Immunoassays for autoimmunity diagnostics
Autoimmune (AI) diseases develop if the immune system fails to recognize substances (usually proteins) or tissues normally present in the body as “self” and therefore mounts an aberrant immune response against them.
Over 80 different AI diseases have been recognized to date.
AI diseases are chronic diseases, and potentially debilitating or even life-threatening. In Western-type industrialized nations, AI diseases are the third leading cause of morbidity. In studies covering many AI diseases, genetic predispositions have been observed.
AI diseases may be restricted to a specific organ (e.g. type 1 diabetes mellitus, autoimmune thyroiditis, autoimmune adrenal insufficiency), or involve a tissue or molecule present at various sites of the body (e.g. myasthenia gravis).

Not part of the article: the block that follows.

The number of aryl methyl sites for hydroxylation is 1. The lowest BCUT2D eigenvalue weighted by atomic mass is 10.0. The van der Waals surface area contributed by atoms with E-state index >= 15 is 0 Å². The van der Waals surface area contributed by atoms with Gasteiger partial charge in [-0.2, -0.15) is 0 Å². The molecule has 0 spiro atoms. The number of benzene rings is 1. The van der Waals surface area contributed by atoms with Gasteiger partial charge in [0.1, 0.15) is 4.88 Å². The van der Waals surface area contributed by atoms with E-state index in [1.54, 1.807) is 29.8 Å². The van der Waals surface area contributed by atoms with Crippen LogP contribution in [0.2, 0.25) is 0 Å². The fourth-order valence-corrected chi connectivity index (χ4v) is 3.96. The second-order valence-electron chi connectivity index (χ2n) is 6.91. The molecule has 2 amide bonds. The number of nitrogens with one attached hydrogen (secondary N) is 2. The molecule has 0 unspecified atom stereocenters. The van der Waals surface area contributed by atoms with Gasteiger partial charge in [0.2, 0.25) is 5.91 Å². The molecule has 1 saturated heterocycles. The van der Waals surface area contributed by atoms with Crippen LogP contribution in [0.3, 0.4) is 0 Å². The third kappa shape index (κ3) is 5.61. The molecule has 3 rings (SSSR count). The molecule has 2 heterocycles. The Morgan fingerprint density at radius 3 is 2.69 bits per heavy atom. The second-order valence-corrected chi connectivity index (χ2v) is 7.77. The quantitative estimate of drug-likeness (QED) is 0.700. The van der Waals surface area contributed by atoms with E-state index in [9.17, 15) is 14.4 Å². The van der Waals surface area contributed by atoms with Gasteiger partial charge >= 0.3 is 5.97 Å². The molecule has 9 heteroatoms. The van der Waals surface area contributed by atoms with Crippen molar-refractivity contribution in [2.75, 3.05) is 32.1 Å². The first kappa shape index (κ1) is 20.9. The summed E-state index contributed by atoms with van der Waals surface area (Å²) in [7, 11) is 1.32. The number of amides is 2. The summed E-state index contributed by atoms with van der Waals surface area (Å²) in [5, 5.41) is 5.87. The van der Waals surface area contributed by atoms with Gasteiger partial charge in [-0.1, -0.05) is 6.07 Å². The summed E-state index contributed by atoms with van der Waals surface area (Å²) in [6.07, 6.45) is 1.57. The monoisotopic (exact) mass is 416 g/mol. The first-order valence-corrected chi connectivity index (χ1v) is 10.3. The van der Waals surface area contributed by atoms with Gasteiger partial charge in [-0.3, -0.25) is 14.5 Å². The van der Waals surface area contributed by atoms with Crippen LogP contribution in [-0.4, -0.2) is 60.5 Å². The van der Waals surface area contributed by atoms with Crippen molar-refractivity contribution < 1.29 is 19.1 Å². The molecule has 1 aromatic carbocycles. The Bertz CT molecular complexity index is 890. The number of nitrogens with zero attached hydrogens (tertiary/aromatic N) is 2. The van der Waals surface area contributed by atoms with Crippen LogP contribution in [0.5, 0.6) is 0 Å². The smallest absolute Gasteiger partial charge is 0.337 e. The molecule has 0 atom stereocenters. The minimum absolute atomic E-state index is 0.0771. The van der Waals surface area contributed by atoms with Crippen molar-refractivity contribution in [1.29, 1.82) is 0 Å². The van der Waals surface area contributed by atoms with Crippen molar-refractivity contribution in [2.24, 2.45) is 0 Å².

Treatment goals for AI diseases include control of the symptoms (e.g. insulin injections in type 1 diabetes) and control of the autoimmune process (e.g. immunosuppression).
Many AI diseases are characterized by autoantibodies. Therefore, determination of autoantibodies may be helpful to (1) diagnose an AI disease, (2) monitor the effectiveness of AI disease treatment, and (3) monitor AI disease remissions, relapses and flares.